Breaking Down Barriers with Helicopter Stories

“Once we start telling stories, boundaries break down and we start seeing each other in technicolour.”

I think one of the issues in education is a lot of external involvement, with targets being driven from outside of schools without taking the children into account; Classrooms are actually some of the most complex worlds, and we adults so underestimate them.

I met Trisha Lee at a conference many years ago, when I was a headteacher. She spoke about the role of theatre in education and Helicopter Stories, and I felt such a connection to what she was saying. Helicopter Stories was exactly what my children needed: in particular, it was a way for them to develop communication skills, an understanding of story, and a love of language.

 With that in mind, I worked with my team of creative, passionate and skilled practitioners to introduce the approach. Arts became the core of our provision, providing opportunities for creativity and effective communication. Helicopter Stories was a way to empower children and help them to express themselves. We were putting our children’s needs at the forefront, while acknowledging how diverse they were.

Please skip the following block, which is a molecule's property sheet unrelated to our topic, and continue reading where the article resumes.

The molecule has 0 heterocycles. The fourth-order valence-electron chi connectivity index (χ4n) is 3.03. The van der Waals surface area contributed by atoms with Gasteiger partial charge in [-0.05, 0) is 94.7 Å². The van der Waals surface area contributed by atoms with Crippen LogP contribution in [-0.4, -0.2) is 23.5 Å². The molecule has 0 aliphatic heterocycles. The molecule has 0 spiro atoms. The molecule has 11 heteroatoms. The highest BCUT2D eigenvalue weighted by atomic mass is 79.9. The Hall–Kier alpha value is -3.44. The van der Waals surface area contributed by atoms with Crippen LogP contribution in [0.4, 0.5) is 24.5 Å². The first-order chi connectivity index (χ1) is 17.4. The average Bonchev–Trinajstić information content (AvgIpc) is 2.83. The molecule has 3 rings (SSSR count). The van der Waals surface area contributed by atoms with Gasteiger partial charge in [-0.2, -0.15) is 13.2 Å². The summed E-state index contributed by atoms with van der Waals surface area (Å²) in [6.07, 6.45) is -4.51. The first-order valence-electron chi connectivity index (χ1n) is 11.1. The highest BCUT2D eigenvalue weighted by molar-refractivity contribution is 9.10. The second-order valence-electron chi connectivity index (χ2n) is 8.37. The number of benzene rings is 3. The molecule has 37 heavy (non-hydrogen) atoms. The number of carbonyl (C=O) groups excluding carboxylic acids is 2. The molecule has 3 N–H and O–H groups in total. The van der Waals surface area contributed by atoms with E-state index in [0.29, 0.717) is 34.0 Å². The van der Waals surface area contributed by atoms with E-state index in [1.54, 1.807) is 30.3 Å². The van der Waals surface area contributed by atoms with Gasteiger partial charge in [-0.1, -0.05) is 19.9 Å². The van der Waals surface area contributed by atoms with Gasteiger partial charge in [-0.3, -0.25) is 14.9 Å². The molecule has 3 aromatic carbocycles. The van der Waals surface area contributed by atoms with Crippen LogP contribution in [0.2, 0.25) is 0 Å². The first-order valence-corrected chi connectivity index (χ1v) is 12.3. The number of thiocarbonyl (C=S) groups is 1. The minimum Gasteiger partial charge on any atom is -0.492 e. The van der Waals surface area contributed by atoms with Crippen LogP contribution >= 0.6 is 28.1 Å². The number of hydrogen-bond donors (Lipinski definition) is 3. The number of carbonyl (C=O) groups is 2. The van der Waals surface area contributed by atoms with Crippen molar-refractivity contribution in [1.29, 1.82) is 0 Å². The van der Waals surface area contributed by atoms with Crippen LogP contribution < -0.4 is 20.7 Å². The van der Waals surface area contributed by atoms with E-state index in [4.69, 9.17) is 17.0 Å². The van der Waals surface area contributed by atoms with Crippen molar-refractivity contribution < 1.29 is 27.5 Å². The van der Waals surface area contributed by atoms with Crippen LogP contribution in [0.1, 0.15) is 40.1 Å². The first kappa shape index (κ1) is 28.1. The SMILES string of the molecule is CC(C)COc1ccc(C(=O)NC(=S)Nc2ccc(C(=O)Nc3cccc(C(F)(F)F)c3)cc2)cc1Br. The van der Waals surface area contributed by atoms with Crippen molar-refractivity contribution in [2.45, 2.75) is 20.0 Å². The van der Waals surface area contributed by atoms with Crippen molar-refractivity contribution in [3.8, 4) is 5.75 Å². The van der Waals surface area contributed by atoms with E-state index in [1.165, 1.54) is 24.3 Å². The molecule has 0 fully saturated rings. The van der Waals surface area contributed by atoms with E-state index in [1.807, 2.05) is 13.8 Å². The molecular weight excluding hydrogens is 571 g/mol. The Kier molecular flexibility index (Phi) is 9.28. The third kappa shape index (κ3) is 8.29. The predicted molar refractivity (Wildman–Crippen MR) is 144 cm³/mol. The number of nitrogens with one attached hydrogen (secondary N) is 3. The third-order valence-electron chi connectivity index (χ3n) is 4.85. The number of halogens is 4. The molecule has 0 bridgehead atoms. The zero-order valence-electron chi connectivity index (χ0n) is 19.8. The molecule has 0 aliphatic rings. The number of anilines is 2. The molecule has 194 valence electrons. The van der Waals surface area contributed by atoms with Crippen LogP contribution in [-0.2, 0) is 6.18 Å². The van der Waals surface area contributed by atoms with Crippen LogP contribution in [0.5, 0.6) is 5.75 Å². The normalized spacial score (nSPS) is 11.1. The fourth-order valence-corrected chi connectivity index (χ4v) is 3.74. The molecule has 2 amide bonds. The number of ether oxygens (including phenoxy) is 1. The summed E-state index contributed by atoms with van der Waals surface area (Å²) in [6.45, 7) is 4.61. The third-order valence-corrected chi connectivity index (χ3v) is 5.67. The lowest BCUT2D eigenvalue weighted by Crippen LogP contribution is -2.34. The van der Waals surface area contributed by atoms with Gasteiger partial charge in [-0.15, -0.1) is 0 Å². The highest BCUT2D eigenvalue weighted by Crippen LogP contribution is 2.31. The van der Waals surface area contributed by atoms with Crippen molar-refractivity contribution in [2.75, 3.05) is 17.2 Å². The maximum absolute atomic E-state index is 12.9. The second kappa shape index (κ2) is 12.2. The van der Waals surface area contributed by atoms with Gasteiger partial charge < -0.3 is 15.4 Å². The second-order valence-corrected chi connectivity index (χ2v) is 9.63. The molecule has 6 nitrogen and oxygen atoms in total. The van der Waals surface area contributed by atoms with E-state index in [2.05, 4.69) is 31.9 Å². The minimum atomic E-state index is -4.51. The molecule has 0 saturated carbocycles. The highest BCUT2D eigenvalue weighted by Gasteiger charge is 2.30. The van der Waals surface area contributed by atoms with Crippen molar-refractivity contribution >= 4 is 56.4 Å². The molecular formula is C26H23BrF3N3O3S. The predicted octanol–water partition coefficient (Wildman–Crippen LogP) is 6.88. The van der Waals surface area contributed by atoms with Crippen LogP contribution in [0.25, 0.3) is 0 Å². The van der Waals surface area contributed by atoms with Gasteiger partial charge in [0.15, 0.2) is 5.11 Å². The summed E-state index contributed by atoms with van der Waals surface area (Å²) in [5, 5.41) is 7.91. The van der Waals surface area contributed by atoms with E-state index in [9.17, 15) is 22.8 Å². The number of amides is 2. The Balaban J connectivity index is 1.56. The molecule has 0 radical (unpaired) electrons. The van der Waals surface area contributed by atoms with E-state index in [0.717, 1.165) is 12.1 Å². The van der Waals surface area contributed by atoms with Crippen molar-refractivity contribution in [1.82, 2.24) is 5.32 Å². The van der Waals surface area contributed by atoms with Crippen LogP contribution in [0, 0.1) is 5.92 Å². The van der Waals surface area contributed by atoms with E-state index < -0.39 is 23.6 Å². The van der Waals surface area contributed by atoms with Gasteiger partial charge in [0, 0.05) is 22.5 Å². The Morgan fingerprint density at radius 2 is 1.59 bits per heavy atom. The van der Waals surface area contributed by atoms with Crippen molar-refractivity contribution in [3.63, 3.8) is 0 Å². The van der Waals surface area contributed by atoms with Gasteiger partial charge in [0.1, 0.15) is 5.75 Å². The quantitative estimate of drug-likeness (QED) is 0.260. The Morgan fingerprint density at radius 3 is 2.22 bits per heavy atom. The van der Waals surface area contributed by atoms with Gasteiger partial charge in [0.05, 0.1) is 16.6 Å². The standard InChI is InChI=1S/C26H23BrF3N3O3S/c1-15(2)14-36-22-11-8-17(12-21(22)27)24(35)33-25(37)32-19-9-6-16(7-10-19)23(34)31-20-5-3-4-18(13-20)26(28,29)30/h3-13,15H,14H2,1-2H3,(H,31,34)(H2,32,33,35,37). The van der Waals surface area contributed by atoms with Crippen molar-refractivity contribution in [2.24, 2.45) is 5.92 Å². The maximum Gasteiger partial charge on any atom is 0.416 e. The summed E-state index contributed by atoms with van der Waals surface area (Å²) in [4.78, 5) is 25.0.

The development of the children across the year was always impressive, from the moment they entered the classroom for the first time and had their first Helicopter Stories session. Especially those who started the year like a bag of frogs, finding it very difficult to sit on the carpet. These children have so much energy and little understanding of expectations or what they’re capable of. When we saw their progress, even after just a few weeks of Helicopter Stories, it was amazing; the children sat comfortably around the stage, listening to each other’s stories and acting them out.

Giving children the language to express how they’re feeling – not just emotionally but practically – in response to learning that day, how they’re finding sitting next to a particular child who might be bothering them that day, how the weather has affected them that day, how being asked a question has made them feel a little bit tense, is so important. Being able to step back and see children communicate and express themselves is absolutely vital to good learning and that’s what Helicopter Stories enables children to do. It makes for a much warmer environment, filled with the kind of storytelling that connects us, which is especially important when we inevitably come from different places, different languages, different cultures. Once we start telling our stories, boundaries break down and we start seeing each other in technicolour.

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